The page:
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In general, admins appreciate a mechanism to centrally trigger BitLocker encryption. However, this capability is only part of various endpoint management tools, such as Intune.
Automatic BitLocker activation
BitLocker does indeed have an automatic encryption feature, but it only kicks in under specific conditions. This includes having modern hardware with TPM (1.2 or 2.0) and UEFI Secure Boot, Platform Secure Boot, and DMA enabled.
However, encryption only starts when the user logs into his Microsoft account or Entra ID (Azure AD). If you're working with local or domain accounts, automatic encryption won't work.
Hence, in on-premises environments, BitLocker needs to be initiated differently. You can achieve this using the "manage-bde" utility, a PowerShell script with native BitLocker cmdlets, or WMI.
Protectors as a prerequisite
BitLocker supports a variety of protectors whose role is to safeguard or release the volume encryption key once the system's integrity or the user's legitimacy has been verified.
Therefore, encryption cannot commence until at least one protector has been configured. If you try it anyway, for example, via the WMI function encrypt(), you will encounter the error 0x8031002E (2150694958).
Both manage-bde and Enable-BitLocker offer the option of configuring protectors when activating encryption. With WMI, these are separate processes.
Separating the creation of protectors from activating encryption is needed if you want to generate protectors during the OS deployment phase and trigger encryption afterwards. However, the hurdles for this approach are quite high because BitLocker doesn't provide a way to force users to change a standard PIN assigned during deployment.
Regardless of the method chosen, it can only create protectors that do not conflict with group policies. For example, if you have excluded the TPM protector or certain combinations with TPM via the Require additional authentication at startup setting, then you will obviously not be able to create them at the command line afterwards either.
Certain protectors fail when you try to set them up, even without having excluded them via group policies, because they are not allowed via the default settings. This is especially true for protecting system drives with a password alone. Trying to set up this protector results in error code 0x8031006A (2150695018).
Configuring TPM and PIN, on the other hand, behaves in the opposite way. If you do not explicitly allow this protector via a group policy, the process fails with error code 0x80310060 (2150695008). However, this is not true for TPM alone.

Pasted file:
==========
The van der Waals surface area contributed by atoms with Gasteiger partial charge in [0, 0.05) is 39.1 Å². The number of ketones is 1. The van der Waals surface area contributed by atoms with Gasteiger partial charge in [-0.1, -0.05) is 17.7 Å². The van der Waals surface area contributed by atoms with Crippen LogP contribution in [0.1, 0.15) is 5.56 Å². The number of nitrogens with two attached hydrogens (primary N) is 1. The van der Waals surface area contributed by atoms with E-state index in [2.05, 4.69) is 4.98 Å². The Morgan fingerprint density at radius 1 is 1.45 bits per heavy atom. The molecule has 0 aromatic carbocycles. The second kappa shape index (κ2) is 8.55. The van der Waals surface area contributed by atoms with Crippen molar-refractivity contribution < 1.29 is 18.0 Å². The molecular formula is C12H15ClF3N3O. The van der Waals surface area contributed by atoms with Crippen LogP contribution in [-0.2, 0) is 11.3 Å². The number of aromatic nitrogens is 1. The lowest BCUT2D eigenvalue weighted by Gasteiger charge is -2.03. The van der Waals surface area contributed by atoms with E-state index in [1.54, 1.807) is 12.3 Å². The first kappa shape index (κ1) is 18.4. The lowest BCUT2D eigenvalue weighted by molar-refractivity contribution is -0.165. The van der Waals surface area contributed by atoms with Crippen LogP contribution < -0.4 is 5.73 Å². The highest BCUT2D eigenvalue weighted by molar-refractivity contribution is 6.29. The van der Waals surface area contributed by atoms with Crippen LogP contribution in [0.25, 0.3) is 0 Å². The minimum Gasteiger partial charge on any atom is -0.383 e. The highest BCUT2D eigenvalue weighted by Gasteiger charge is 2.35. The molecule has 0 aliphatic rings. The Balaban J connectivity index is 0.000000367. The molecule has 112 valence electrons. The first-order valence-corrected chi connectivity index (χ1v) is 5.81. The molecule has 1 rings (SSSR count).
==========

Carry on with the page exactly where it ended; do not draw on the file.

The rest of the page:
Finally, it is important to remember that not all protectors are suitable for all drives. TPM and combinations with TPM are reserved for system drives, while Auto Unlock, for example, only works for data drives.
The command to activate encryption using manage-bde looks like this:
manage-bde -on <drive:>
If no protectors exist, this command will attempt to automatically set up a TPM protector. If this is not possible due to a group policy, the command will fail.
Alternatively, you can create protectors on the spot by giving the command the appropriate parameters:
- RecoveryPassword or -rp
- RecoveryKey or -rk
- StartupKey or -sk
- Certificate or -cert
- TPMAndPIN or -tp
- TPMAndStartupKey or -tsk
- TPMAndPINAndStartupKey or -tpsk
- Password or -pw
- ADAccountOrGroup or -sid
An example of a system drive could look like this:
manage-bde -on C: -RecoveryPassword -UsedSpaceOnly
Additional options, such as UsedSpaceOnly and SkipHardwareTest, are available to encrypt only the used disk space or skip the hardware test. You can also use the ComputerName or cn parameter to activate BitLocker remotely on other PCs.
If you prefer to use PowerShell to initiate BitLocker, the Enable-BitLocker cmdlet is responsible for this task. You can also configure protectors with it; the parameters are similar to those of Add-BitLockerKeyProtector. Here's an example:
$pin = Read-Host -AsSecureString -Prompt "Enter PIN" Enable-BitLocker -MountPoint c: -TpmAndPinProtector -Pin $pin
In this PowerShell example, you can also include the SkipHardwareTest and UsedSpaceOnly switches, as needed.
For remote management, the ComputerName parameter is not supported, so you will have to open a session on the target PC and execute the command there.
The WMI class Win32_EncryptableVolume provides the functions Encrypt() and EncryptAfterHardwareTest() for this purpose. The latter requires a reboot of the computer. Both assume that the required protectors exist; they cannot be created using these methods.
Here is an example call:
$bl = Get-WmiObject -Namespace "Root\cimv2\security\MicrosoftVolumeEncryption" ` -ClassName Win32_EncryptableVolume -Filter 'DriveLetter="c:"' ` -ComputerName win11-vm1-l1 $bl.Encrypt()
As indicated by the ComputerName parameter, this command activates encryption on a remote PC. Both functions, Encrypt() and EncryptAfterHardwareTest(), are available through Get-WmiObject but not with Get-CimInstance.
Group Policies can be used to configure BitLocker settings, but they do not facilitate the creation of required protectors or the initiation of encryption. Manage-bde and Enable-BitLocker can perform both tasks in a single pass, whereas the WMI class Win32_EncryptableVolume provides separate functions for these purposes.
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It's important to note that BitLocker management cmdlets cannot be applied to remote PCs. As an alternative, you can use the WMI functions, but manage-bde also supports the ComputerName parameter for remote management.